silicon carbide

Figure 2. Silicon carbide. Image (modified) courtesy of the University of Munster.

 

Gallium nitride has an even higher bandgap than silicon carbide and higher electron mobility, too. The technology’s inherently lower output and gate capacitances further enable high-speed operation. GaN devices lack the body diode that is inherent in silicon-based devices. This serves to eliminate recovery loss, increase operational efficiency, and reduce EMI.

 

gallium nitride

Figure 3. Gallium nitride. Image courtesy of the University of Bristol.

Silicon carbide can be employed to build power MOSFETs for high voltage, high power applications operating at high frequency. They can tolerate high temperatures and feature RDS (on) values that are stable with temperature. RDS is the resistance from drain to source, an extremely critical parameter in any power application.

Gallium Nitride has an even higher bandgap than silicon carbide and higher electron mobility, too. The technology’s inherently lower output and gate capacitances further enable high-speed operation. GaN devices lack the body diode that is inherent in silicon-based devices. This serves to eliminate recovery loss, increase operational efficiency, and reduce EMI.

The LMG3410R050 GaN Device from Texas Instruments

TI’s approach is to include gate driver circuitry along with a 600V GaN transistor. The LMG341xR050's (PDF) inherent advantages over silicon MOSFETs include ultra-low input and output capacitances for high-speed operation. Switching loss reduction through zero reverse recovery is another benefit.

 

The LMG3410R050

Figure 4. The LMG3410R050. Image courtesy of Texas Instruments.

 

GaN devices like the LMG3410R050 have no reverse recovery losses because, unlike silicon MOSFETS, there is no PN junction between source and drain.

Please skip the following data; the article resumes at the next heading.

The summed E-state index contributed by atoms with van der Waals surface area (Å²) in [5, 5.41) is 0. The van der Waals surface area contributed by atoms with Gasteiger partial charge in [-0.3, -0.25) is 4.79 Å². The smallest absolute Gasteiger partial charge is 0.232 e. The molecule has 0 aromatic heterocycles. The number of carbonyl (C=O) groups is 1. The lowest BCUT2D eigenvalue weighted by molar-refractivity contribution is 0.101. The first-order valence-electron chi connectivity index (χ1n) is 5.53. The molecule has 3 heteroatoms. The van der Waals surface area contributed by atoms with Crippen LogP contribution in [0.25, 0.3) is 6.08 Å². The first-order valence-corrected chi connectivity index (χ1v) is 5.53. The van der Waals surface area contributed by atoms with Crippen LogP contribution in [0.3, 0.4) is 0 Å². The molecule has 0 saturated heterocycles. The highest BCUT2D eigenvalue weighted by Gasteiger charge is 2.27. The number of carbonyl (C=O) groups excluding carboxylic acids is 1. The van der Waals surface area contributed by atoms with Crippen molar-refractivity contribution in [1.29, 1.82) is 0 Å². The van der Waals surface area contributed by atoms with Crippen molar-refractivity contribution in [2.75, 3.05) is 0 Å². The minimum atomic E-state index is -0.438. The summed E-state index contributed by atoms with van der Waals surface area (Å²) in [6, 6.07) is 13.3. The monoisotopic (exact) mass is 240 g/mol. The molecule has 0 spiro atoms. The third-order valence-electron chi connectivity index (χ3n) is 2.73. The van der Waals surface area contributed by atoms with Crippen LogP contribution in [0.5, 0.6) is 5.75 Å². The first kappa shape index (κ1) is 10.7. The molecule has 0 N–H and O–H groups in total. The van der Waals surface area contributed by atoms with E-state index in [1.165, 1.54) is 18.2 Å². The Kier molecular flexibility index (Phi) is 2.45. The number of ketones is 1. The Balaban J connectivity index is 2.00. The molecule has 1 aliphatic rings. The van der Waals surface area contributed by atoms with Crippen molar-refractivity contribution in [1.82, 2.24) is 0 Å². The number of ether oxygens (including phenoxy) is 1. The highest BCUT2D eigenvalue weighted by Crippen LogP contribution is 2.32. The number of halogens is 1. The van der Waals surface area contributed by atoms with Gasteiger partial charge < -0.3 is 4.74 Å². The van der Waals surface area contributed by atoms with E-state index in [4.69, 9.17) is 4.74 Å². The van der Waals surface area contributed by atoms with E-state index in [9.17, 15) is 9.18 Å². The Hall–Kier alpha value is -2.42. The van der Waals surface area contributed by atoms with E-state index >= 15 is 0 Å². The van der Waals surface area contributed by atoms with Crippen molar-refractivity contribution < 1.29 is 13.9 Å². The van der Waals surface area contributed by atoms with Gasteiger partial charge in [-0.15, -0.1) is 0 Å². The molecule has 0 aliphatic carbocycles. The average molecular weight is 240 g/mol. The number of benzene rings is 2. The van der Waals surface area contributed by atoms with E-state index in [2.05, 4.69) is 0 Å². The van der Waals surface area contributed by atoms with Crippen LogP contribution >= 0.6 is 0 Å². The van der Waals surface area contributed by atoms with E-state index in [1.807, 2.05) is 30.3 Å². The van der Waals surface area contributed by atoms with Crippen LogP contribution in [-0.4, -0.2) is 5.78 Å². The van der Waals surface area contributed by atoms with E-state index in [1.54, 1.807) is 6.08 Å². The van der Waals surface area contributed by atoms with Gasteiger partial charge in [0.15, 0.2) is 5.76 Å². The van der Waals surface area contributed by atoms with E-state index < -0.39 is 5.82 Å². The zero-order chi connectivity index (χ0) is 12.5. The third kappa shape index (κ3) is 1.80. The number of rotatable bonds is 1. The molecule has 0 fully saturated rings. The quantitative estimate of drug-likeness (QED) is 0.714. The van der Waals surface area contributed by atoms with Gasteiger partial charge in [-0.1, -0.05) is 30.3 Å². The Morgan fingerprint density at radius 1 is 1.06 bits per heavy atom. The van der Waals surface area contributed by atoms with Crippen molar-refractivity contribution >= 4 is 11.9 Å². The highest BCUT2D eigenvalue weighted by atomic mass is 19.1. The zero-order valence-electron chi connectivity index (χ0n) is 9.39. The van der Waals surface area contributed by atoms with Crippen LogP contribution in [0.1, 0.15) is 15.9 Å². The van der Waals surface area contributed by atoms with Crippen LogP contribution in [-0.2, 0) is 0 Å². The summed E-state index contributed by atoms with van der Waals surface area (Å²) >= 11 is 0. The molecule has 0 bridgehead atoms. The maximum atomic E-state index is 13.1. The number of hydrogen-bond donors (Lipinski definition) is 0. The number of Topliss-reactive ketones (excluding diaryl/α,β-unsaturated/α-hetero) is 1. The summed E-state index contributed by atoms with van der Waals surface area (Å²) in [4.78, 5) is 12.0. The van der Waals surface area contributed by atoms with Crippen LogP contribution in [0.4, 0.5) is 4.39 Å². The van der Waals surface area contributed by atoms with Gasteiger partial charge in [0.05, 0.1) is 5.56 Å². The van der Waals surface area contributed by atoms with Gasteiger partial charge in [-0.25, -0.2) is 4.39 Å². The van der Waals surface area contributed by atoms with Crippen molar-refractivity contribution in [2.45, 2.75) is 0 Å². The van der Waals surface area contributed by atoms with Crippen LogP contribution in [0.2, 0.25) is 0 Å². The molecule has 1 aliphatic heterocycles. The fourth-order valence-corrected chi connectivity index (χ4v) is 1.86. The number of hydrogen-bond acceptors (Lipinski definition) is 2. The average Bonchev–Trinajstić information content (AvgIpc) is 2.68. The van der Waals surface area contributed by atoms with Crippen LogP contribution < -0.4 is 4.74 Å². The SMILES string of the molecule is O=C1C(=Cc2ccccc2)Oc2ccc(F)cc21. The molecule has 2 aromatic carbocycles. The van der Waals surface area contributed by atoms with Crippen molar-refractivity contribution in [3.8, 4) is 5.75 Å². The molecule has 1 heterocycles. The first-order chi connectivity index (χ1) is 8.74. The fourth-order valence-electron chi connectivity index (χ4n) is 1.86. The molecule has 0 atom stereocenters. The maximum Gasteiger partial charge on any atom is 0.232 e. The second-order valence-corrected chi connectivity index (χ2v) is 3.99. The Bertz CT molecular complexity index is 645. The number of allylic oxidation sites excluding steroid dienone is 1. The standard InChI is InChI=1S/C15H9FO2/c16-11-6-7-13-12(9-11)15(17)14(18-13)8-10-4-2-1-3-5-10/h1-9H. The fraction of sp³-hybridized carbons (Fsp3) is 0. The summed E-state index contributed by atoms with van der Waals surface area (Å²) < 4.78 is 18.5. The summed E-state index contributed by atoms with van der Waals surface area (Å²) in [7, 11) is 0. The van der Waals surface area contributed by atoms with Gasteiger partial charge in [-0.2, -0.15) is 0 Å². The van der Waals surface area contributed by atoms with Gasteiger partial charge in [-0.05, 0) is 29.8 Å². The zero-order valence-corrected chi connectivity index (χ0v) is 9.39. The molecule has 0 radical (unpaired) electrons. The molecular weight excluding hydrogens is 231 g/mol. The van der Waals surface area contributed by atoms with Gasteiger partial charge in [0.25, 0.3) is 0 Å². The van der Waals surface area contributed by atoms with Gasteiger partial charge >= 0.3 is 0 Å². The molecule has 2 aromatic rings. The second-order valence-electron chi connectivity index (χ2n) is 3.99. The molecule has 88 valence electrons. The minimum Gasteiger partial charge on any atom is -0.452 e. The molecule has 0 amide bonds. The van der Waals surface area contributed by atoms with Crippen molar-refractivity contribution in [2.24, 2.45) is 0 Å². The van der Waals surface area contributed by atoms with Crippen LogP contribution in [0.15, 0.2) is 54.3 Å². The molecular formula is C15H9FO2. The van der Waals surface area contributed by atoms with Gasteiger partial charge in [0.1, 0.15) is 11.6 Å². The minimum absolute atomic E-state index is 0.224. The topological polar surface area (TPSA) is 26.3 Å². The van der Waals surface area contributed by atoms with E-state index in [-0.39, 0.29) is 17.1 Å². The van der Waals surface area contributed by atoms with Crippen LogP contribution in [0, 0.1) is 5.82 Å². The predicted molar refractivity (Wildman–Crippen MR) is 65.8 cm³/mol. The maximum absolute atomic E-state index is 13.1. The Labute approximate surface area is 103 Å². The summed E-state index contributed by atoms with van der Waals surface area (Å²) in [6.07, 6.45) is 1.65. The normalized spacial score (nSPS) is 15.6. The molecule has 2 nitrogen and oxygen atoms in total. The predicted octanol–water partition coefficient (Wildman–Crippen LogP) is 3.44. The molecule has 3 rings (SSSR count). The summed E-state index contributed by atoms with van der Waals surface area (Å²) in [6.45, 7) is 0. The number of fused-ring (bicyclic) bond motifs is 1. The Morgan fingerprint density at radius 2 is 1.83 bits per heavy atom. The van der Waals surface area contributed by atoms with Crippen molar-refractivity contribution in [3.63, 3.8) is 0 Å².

The integrated gate driver is specially tuned to the GaN device for fast driving without ringing on the gate. It saves time, space and BOM costs for OEM’s and protects against faults by providing over-current and over-temperature protection.

Cree’s Billion Dollar Commitment to SiC MOSFETS

In the world of high bandgap semiconductors, SiC is another powerful contender, as evinced by Cree’s commitment to the technology.

Cree offers many SiC MOSFETs, including the C2M0045170D. This device is rated at 1700V and 72A. Maximum junction temperature is 150°C. Importantly, it sports an RDS (on) of only 45 milliohms.

The company’s CAB450M12XM3 (PDF) is a 1200V, 450A silicon carbide half-bridge module.

 

CAB450M12XM3

Figure 5. The CAB450M12XM3. Image courtesy of Cree-Wolfspeed (PDF).

 

Continuous junction operation at 175°C is possible. This high-power device is designed for:

  • Motor and traction rives
  • Fast chargers for vehicles
  • Uninterruptible power supplies

Gallium Arsenide LEDs

These devices are more commonly offered in wafers, but Vishay offers the TSUS4300 (PDF), a discrete GaAs LED radiating at 950 nanometers. One of their specifications is that they offer “good spectral matching with Si photodetectors,” presaging the central point of our next section below.

Is Gallium Arsenide a Better Choice than Silicon?

We’ve discussed some generalities and overall characteristics, but designers have to carefully analyze the particular needs of specific designs and not make their material choice based on preconceived notions. Sometimes, the answer won’t be what was initially expected.

In an article written by Analog Device’s Theresa Corrigan, N-channel CMOS MOSFETs are contrasted with GaAs devices when serving as wideband (900 MHz an higher) electronic switches.

 

The Advantages of GaAs

  • Low on resistance
  • Low off capacitance
  • High linearity at high frequencies

 

The Advantages of CMOS

  • Loss of 3dB or less at 4 GHz 
  • Low power consumption 
  • No requirement for dc blocking capacitors 
  • High isolation between ports

 

Her conclusion? Sometimes using the more traditional choice of silicon for devices still comes out on top. However, each new semiconductor material offers different benefits.